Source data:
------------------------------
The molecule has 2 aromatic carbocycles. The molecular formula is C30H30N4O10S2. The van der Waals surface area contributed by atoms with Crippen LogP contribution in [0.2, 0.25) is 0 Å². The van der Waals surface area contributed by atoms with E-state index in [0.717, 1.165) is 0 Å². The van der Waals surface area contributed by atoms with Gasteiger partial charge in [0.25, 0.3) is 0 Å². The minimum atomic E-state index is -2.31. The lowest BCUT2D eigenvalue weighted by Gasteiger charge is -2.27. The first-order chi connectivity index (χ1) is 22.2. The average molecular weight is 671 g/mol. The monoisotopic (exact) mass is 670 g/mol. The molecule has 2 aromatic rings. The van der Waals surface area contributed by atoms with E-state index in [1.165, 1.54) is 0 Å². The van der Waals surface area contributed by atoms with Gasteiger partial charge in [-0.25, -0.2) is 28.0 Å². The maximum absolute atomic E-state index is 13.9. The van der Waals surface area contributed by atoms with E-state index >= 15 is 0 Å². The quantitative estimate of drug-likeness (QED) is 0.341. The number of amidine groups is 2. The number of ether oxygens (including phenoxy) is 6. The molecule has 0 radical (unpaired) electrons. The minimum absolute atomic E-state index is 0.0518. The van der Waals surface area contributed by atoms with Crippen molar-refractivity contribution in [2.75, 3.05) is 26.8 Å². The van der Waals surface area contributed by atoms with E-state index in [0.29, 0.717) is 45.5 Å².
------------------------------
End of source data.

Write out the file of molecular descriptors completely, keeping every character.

The molecule has 2 aromatic carbocycles. The molecular formula is C30H30N4O10S2. The van der Waals surface area contributed by atoms with Crippen LogP contribution in [0.2, 0.25) is 0 Å². The van der Waals surface area contributed by atoms with E-state index in [0.717, 1.165) is 0 Å². The van der Waals surface area contributed by atoms with Gasteiger partial charge in [0.25, 0.3) is 0 Å². The minimum atomic E-state index is -2.31. The lowest BCUT2D eigenvalue weighted by Gasteiger charge is -2.27. The first-order chi connectivity index (χ1) is 22.2. The average molecular weight is 671 g/mol. The monoisotopic (exact) mass is 670 g/mol. The molecule has 2 aromatic rings. The van der Waals surface area contributed by atoms with E-state index in [1.165, 1.54) is 0 Å². The van der Waals surface area contributed by atoms with Gasteiger partial charge in [-0.25, -0.2) is 28.0 Å². The maximum absolute atomic E-state index is 13.9. The van der Waals surface area contributed by atoms with E-state index >= 15 is 0 Å². The quantitative estimate of drug-likeness (QED) is 0.341. The number of amidine groups is 2. The number of ether oxygens (including phenoxy) is 6. The molecule has 0 radical (unpaired) electrons. The minimum absolute atomic E-state index is 0.0518. The van der Waals surface area contributed by atoms with Crippen molar-refractivity contribution in [2.75, 3.05) is 26.8 Å². The van der Waals surface area contributed by atoms with E-state index in [0.29, 0.717) is 45.5 Å².